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Depression may explain higher risk of heart attack associated with antidepressants

March 14, 2005

The underlying depression, rather than the effects of the drugs themselves, may explain the increased risk of heart attack associated with taking antidepressants, suggests research in Heart. More than one in 10 older people are prescribed antidepressants.

The findings are based on anonymous prescribing supplied from 644 general practices across the UK, on 60,000 patients who had had their first heart attack between 1998 and 2001 and 360,000 randomly selected others, matched for age and sex.

Analysis indicated an increased risk of a first heart attack with either the newer or older class of antidepressants within the first month of prescription.

Patients who had been prescribed the older class of tricyclic antidepressants (TCAs) for the first time were twice as likely to have a heart attack within the next seven days as patients who had not been prescribed these drugs.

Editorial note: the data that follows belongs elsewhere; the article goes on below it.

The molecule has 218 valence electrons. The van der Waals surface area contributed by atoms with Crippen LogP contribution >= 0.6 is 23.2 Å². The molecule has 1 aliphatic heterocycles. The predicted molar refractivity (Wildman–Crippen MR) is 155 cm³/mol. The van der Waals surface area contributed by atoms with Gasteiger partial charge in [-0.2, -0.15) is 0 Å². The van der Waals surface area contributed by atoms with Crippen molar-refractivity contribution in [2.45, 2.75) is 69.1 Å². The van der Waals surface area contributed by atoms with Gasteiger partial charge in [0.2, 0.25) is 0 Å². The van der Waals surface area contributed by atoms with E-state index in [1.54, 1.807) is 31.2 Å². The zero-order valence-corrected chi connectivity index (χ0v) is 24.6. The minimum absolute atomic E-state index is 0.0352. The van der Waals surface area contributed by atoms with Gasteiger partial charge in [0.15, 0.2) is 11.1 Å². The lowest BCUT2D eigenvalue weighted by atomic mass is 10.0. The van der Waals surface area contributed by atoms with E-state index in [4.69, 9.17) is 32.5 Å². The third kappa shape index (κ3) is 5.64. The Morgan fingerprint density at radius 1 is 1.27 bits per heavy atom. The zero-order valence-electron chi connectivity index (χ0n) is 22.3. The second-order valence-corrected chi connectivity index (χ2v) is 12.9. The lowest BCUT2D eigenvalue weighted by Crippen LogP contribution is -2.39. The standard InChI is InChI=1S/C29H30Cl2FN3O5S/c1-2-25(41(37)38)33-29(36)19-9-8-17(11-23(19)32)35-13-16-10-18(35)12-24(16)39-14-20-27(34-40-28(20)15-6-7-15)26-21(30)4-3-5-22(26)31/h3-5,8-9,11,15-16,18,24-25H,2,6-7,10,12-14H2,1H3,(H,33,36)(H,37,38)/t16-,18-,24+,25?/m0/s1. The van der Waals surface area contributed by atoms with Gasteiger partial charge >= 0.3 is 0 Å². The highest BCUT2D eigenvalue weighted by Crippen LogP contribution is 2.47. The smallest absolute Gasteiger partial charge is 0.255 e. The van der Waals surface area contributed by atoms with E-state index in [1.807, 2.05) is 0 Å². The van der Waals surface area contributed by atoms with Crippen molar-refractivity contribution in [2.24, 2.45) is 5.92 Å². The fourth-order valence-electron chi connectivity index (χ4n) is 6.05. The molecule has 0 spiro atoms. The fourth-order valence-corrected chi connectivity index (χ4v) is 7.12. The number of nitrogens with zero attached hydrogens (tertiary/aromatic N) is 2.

And patients prescribed the newer class of selective serotonin reuptake inhibitors (SSRIs) were over twice as likely to have a heart attack within the next seven days.

But the increased risks of a heart attack were much lower among patients who took antidepressants for longer than a month. These risks disappeared after taking account of the extent of existing cardiovascular disease and depression, which was gleaned from looking at the prescription data before and after the heart attack (known as self controlled analysis).

The authors also failed to find any link with specific antidepressants or with the class of drug, leading them to conclude that any increase in heart attack risk is more likely to be linked to the underlying depression rather than the drugs themselves.
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BMJ Specialty Journals

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